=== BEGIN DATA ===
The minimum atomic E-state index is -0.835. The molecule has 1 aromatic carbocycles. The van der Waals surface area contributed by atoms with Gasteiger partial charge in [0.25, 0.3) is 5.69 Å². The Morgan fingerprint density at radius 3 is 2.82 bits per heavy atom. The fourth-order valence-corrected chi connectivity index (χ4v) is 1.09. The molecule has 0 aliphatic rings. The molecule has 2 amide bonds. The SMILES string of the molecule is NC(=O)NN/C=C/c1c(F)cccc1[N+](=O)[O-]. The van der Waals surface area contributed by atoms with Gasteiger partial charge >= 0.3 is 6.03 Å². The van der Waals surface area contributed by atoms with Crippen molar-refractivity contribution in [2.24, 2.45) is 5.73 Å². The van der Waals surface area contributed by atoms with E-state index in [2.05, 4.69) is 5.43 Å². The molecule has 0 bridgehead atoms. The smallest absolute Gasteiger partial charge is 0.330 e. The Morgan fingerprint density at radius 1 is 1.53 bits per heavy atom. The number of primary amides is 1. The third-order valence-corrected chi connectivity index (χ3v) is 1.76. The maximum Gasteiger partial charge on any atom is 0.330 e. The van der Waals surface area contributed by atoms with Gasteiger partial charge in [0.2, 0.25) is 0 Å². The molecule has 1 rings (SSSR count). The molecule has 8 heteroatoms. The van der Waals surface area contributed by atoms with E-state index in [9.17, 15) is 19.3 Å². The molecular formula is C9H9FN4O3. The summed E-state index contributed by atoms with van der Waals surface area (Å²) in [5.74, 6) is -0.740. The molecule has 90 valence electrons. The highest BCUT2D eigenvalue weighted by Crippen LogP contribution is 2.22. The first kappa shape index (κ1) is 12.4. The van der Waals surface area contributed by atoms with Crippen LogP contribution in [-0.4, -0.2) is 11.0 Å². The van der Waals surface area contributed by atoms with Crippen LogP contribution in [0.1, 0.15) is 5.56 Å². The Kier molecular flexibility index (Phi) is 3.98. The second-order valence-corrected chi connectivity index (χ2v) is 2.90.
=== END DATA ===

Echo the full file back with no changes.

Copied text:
The minimum atomic E-state index is -0.835. The molecule has 1 aromatic carbocycles. The van der Waals surface area contributed by atoms with Gasteiger partial charge in [0.25, 0.3) is 5.69 Å². The Morgan fingerprint density at radius 3 is 2.82 bits per heavy atom. The fourth-order valence-corrected chi connectivity index (χ4v) is 1.09. The molecule has 0 aliphatic rings. The molecule has 2 amide bonds. The SMILES string of the molecule is NC(=O)NN/C=C/c1c(F)cccc1[N+](=O)[O-]. The van der Waals surface area contributed by atoms with Gasteiger partial charge >= 0.3 is 6.03 Å². The van der Waals surface area contributed by atoms with Crippen molar-refractivity contribution in [2.24, 2.45) is 5.73 Å². The van der Waals surface area contributed by atoms with E-state index in [2.05, 4.69) is 5.43 Å². The molecule has 0 bridgehead atoms. The smallest absolute Gasteiger partial charge is 0.330 e. The Morgan fingerprint density at radius 1 is 1.53 bits per heavy atom. The number of primary amides is 1. The third-order valence-corrected chi connectivity index (χ3v) is 1.76. The maximum Gasteiger partial charge on any atom is 0.330 e. The van der Waals surface area contributed by atoms with Gasteiger partial charge in [0.2, 0.25) is 0 Å². The molecule has 1 rings (SSSR count). The molecule has 8 heteroatoms. The van der Waals surface area contributed by atoms with E-state index in [9.17, 15) is 19.3 Å². The molecular formula is C9H9FN4O3. The summed E-state index contributed by atoms with van der Waals surface area (Å²) in [5.74, 6) is -0.740. The molecule has 90 valence electrons. The highest BCUT2D eigenvalue weighted by Crippen LogP contribution is 2.22. The first kappa shape index (κ1) is 12.4. The van der Waals surface area contributed by atoms with Crippen LogP contribution in [-0.4, -0.2) is 11.0 Å². The van der Waals surface area contributed by atoms with Crippen LogP contribution in [0.1, 0.15) is 5.56 Å². The Kier molecular flexibility index (Phi) is 3.98. The second-order valence-corrected chi connectivity index (χ2v) is 2.90.